Vail Valley’s John Knight fishes his way into international angling
Who’s John Knight?
John Knight is an avid fisherman who has competed in national-level competitions and organized international events, including two world fly-fishing championships in the Vail Valley.
He manages the USA Bass Team and is a U.S. Angling board member and an International Sport Fishing Confederation (CIPS) vice president. CIPS was started Feb. 22, 1952, and boasts 135 national federations from 79 countries, representing 50 million members.
He works with Nova Guides. They have 20 weddings this summer, plus September’s annual Healing Waters event on Karl Berger’s Coyote River Ranch. It’s for wounded military veterans and is run though Knight’s nonprofit, America Cup.
VAIL — After hosting two world fly-fishing championships in two years, John Knight thought he was done with international fishing.
Maybe, but international fishing was not done with him.
“In three weeks, my whole life changed,” Knight said. “I thought it peaked with the world championships here. I thought this adventure was done. It was more just the beginning. I’m going to Rome. I’m going to Africa …”
Last September, Knight and his nonprofit, The America Cup, hosted the 36th FIPS Mouche World Fly Fishing Championship in the Vail Valley. The summer of 2015, Knight and The America Cup hosted the world youth fly-fishing championships.
That was the fork in the road, he said.
“What we did in Vail reminded people what a great resource we have. I’m doing that globally now. To me, that’s a higher calling,” Knight said.
Those two world championships caught the international fishing community’s attention. He was invited to Niagara Falls, New York, in May for the U.S. Angling Confederation. He was elected as vice president and appointed Sports Director of Fly Fishing for the United States. He’s a liaison for the adult, masters, youth and women’s fly-fishing teams representing the United States at events around the globe.
He didn’t even unpack his suitcase. From Niagra Falls, it was off to Prague, Czech Republic, as a U.S. delegate to the International Sport Fishing Confederation (Confederation Internationale de la Peche Sportive, or CIPS). He campaigned for a seat on the CIPS Presidium as a vice president and won, the first American to do it.
Brand new BFF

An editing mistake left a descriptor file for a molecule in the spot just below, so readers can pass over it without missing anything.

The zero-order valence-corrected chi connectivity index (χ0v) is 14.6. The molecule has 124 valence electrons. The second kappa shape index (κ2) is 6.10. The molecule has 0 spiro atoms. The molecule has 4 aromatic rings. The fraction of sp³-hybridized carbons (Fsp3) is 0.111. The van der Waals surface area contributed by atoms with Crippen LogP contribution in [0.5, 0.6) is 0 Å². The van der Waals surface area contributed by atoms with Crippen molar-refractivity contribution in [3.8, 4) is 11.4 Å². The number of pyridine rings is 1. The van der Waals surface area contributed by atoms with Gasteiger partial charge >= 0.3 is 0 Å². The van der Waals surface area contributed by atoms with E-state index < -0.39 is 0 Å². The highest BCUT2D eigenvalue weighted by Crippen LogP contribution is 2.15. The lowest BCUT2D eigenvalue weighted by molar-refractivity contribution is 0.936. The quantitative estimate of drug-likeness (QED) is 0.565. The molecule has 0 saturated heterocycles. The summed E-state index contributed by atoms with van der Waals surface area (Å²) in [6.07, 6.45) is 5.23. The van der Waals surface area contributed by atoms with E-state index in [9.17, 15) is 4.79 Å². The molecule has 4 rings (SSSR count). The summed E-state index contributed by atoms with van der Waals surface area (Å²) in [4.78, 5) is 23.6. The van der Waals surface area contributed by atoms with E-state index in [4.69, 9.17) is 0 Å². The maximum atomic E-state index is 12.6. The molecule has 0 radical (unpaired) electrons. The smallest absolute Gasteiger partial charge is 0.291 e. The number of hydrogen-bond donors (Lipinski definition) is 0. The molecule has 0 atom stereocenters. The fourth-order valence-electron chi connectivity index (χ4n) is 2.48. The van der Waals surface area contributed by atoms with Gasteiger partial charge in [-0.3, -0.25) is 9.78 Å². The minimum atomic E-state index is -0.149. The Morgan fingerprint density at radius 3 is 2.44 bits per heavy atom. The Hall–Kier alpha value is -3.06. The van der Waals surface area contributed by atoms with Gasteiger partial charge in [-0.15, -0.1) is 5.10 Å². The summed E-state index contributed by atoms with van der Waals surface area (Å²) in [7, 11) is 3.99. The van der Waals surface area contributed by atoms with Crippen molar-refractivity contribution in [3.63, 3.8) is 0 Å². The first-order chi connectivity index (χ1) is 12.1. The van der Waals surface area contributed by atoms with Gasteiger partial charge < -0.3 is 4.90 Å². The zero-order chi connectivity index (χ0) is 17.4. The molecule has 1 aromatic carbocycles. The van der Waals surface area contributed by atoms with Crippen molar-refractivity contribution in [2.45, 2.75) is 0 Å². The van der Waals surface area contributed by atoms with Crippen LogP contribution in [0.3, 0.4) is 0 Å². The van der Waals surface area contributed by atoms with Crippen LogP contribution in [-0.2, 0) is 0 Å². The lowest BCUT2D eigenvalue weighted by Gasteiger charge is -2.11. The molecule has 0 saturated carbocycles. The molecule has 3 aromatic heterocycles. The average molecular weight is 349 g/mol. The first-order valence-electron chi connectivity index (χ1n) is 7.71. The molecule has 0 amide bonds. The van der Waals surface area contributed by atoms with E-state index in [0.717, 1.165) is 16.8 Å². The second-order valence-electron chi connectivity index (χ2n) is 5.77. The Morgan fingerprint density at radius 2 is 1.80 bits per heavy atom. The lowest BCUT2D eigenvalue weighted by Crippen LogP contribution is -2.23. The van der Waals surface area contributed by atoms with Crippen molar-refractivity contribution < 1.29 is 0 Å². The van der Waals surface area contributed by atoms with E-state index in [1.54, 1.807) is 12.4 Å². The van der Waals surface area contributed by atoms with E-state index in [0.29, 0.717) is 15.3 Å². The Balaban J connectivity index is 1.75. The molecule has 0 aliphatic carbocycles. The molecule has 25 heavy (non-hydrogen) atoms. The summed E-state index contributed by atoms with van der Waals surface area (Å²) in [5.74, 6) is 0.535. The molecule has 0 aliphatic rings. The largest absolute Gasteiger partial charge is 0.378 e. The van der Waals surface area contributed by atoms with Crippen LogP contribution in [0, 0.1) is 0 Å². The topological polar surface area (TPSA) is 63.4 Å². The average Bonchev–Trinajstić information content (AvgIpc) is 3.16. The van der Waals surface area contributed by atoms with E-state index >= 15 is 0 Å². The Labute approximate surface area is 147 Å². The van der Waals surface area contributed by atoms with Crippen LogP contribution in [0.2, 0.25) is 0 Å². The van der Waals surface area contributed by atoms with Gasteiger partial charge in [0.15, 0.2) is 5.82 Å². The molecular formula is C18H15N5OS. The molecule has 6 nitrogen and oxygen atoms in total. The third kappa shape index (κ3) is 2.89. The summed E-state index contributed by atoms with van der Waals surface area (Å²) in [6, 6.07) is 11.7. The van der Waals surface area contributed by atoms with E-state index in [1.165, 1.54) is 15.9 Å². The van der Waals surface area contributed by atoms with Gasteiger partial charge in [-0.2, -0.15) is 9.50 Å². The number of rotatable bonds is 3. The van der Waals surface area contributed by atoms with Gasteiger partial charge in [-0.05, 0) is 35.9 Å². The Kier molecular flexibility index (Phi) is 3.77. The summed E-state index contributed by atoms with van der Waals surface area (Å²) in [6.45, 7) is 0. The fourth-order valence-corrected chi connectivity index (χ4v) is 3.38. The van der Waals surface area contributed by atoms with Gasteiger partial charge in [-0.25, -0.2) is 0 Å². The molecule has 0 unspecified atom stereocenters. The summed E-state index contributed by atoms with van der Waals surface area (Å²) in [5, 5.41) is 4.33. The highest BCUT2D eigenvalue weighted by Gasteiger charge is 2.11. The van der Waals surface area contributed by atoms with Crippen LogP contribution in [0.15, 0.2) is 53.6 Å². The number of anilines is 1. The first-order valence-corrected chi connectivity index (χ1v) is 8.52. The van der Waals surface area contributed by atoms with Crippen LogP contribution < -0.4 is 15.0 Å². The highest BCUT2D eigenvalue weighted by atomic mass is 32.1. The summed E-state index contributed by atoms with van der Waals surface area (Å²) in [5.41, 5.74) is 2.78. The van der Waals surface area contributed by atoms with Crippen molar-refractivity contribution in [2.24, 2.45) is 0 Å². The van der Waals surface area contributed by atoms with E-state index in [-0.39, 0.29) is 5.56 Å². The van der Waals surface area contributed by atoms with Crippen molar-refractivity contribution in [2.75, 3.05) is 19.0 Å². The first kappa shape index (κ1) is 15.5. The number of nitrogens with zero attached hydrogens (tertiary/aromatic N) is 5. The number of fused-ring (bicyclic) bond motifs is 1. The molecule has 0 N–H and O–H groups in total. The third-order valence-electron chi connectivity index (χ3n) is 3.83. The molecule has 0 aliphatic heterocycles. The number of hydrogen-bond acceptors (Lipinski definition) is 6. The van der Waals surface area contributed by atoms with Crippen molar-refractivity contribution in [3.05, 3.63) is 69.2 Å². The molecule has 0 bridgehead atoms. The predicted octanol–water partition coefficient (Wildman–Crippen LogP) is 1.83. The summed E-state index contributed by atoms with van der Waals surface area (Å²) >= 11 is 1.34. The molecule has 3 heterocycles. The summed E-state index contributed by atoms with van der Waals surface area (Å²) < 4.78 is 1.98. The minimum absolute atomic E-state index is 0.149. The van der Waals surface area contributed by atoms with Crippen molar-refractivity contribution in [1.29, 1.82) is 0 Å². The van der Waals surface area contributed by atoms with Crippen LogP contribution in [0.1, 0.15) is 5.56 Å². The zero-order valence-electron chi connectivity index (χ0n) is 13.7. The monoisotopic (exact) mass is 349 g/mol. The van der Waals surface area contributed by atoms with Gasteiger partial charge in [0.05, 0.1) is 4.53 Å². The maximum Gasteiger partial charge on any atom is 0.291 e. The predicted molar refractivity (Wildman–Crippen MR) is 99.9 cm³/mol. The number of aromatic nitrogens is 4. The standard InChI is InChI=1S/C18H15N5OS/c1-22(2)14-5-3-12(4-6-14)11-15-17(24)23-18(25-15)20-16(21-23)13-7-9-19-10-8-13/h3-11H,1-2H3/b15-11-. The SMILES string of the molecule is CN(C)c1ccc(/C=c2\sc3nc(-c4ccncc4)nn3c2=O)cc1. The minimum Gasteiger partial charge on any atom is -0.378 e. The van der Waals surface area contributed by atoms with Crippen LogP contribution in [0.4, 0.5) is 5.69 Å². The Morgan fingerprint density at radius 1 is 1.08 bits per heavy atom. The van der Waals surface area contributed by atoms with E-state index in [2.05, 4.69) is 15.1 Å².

Google translate is his new best friend.
“I have made so many friends around this world,” he said.
He’s one of two CIPS vice presidents. The other guy is from Senegal. CIPS liked Knight so much they elected him to lead the Youth Commission. He’ll promote youth angling and clean water education to 78 member countries and 50 million members.
“I’m not going to tell them to put their phone down. I’m going to tell them to take a picture of their fun moment and send it to their buddy in Ireland or Belgium,” Knight said.
Not everyone is angling to be an angler, Knight said.
“While every kid may not pick up a rod, they will learn the value of clean water, not to throw a plastic cup in the river,” Knight said.
That charge to work with youth will land him at next month’s National Scout Jamboree in West Virginia, where he and a cast of several will teach fishing and conservation to 40,000 Boy Scouts and adults.
He had to be home for the Vail Valley Partnership Success Awards in May.
“I always want to come back to Vail. It’s my home. I hope to promote Vail around the world as I’m traveling the next four years,” Knight said.
In October, he’s off to South Africa with six of America’s top bass professionals for the Black Bass World Championship. The U.S. won the gold medal nine years ago, but hasn’t been back since. Knight is the U.S. Bass Team manager.
“This year, the USA will return to the international stage and make a run at the podium again,” Knight said.
With a little luck and a lot of skill, the United States will be in Mexico for the 2018 Black Bass World Championships, back in South Africa for the 2019 World Games and the United States for the 2020 Black Bass World Championships on the Potomac River.
His day job is with Nova Guides, which keeps him busy.
“We kept doing what we were doing and stacked a bunch of other things on top of it,” Knight said.
Staff Writer Randy Wyrick can be reached at 970-748-2935 and firstname.lastname@example.org.
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